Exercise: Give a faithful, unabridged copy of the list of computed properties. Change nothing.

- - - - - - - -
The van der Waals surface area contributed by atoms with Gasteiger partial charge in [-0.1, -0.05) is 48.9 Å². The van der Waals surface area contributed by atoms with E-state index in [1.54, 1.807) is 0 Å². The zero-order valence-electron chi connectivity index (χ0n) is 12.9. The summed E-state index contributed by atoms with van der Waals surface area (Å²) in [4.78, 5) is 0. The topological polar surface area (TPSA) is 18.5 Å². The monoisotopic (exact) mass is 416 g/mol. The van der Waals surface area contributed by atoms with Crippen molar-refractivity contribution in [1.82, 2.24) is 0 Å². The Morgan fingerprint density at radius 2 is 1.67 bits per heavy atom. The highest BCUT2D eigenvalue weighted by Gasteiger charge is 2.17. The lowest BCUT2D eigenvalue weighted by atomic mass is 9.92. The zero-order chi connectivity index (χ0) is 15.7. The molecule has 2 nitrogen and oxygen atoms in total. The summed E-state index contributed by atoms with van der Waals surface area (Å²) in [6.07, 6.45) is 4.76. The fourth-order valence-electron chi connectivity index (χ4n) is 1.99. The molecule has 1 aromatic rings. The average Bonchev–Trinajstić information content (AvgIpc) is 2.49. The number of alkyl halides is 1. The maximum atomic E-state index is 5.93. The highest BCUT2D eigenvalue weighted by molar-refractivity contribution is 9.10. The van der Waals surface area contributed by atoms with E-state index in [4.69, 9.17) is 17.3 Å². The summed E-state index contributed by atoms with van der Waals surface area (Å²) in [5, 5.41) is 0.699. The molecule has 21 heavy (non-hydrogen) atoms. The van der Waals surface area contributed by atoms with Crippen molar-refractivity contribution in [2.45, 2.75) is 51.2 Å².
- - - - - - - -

The van der Waals surface area contributed by atoms with Gasteiger partial charge in [-0.1, -0.05) is 48.9 Å². The van der Waals surface area contributed by atoms with E-state index in [1.54, 1.807) is 0 Å². The zero-order valence-electron chi connectivity index (χ0n) is 12.9. The summed E-state index contributed by atoms with van der Waals surface area (Å²) in [4.78, 5) is 0. The topological polar surface area (TPSA) is 18.5 Å². The monoisotopic (exact) mass is 416 g/mol. The van der Waals surface area contributed by atoms with Crippen molar-refractivity contribution in [1.82, 2.24) is 0 Å². The Morgan fingerprint density at radius 2 is 1.67 bits per heavy atom. The highest BCUT2D eigenvalue weighted by Gasteiger charge is 2.17. The lowest BCUT2D eigenvalue weighted by atomic mass is 9.92. The zero-order chi connectivity index (χ0) is 15.7. The molecule has 2 nitrogen and oxygen atoms in total. The summed E-state index contributed by atoms with van der Waals surface area (Å²) in [6.07, 6.45) is 4.76. The fourth-order valence-electron chi connectivity index (χ4n) is 1.99. The molecule has 1 aromatic rings. The average Bonchev–Trinajstić information content (AvgIpc) is 2.49. The number of alkyl halides is 1. The maximum atomic E-state index is 5.93. The highest BCUT2D eigenvalue weighted by molar-refractivity contribution is 9.10. The van der Waals surface area contributed by atoms with E-state index in [4.69, 9.17) is 17.3 Å². The summed E-state index contributed by atoms with van der Waals surface area (Å²) in [5, 5.41) is 0.699. The molecule has 21 heavy (non-hydrogen) atoms. The van der Waals surface area contributed by atoms with Crippen molar-refractivity contribution in [2.45, 2.75) is 51.2 Å².